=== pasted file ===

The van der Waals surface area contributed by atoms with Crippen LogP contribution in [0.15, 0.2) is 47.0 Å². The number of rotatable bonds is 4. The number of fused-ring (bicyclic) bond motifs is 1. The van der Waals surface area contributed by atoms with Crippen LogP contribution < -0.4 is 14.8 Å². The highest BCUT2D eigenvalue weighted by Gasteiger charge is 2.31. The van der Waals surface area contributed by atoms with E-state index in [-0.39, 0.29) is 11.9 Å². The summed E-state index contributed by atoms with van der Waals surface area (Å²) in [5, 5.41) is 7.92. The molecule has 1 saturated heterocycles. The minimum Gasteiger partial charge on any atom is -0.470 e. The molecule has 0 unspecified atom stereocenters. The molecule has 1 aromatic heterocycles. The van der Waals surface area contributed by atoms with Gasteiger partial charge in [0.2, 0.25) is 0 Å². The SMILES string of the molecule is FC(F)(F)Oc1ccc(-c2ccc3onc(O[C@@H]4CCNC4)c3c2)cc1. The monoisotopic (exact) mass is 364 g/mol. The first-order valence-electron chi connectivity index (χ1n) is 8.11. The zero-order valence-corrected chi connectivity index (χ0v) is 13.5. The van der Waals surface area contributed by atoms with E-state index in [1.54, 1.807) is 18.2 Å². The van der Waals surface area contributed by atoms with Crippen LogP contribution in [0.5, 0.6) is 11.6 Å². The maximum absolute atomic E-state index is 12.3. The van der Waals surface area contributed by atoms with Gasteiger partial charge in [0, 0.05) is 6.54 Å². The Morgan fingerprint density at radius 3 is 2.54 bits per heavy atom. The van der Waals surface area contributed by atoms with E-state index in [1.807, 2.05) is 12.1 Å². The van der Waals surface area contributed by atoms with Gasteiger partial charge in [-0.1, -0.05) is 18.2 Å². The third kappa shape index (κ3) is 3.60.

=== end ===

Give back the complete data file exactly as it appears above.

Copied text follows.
The van der Waals surface area contributed by atoms with Crippen LogP contribution in [0.15, 0.2) is 47.0 Å². The number of rotatable bonds is 4. The number of fused-ring (bicyclic) bond motifs is 1. The van der Waals surface area contributed by atoms with Crippen LogP contribution < -0.4 is 14.8 Å². The highest BCUT2D eigenvalue weighted by Gasteiger charge is 2.31. The van der Waals surface area contributed by atoms with E-state index in [-0.39, 0.29) is 11.9 Å². The summed E-state index contributed by atoms with van der Waals surface area (Å²) in [5, 5.41) is 7.92. The molecule has 1 saturated heterocycles. The minimum Gasteiger partial charge on any atom is -0.470 e. The molecule has 0 unspecified atom stereocenters. The molecule has 1 aromatic heterocycles. The van der Waals surface area contributed by atoms with Gasteiger partial charge in [0.2, 0.25) is 0 Å². The SMILES string of the molecule is FC(F)(F)Oc1ccc(-c2ccc3onc(O[C@@H]4CCNC4)c3c2)cc1. The monoisotopic (exact) mass is 364 g/mol. The first-order valence-electron chi connectivity index (χ1n) is 8.11. The zero-order valence-corrected chi connectivity index (χ0v) is 13.5. The van der Waals surface area contributed by atoms with E-state index in [1.54, 1.807) is 18.2 Å². The van der Waals surface area contributed by atoms with Crippen LogP contribution in [0.5, 0.6) is 11.6 Å². The maximum absolute atomic E-state index is 12.3. The van der Waals surface area contributed by atoms with Gasteiger partial charge in [0, 0.05) is 6.54 Å². The Morgan fingerprint density at radius 3 is 2.54 bits per heavy atom. The van der Waals surface area contributed by atoms with E-state index in [1.807, 2.05) is 12.1 Å². The van der Waals surface area contributed by atoms with Gasteiger partial charge in [-0.1, -0.05) is 18.2 Å². The third kappa shape index (κ3) is 3.60.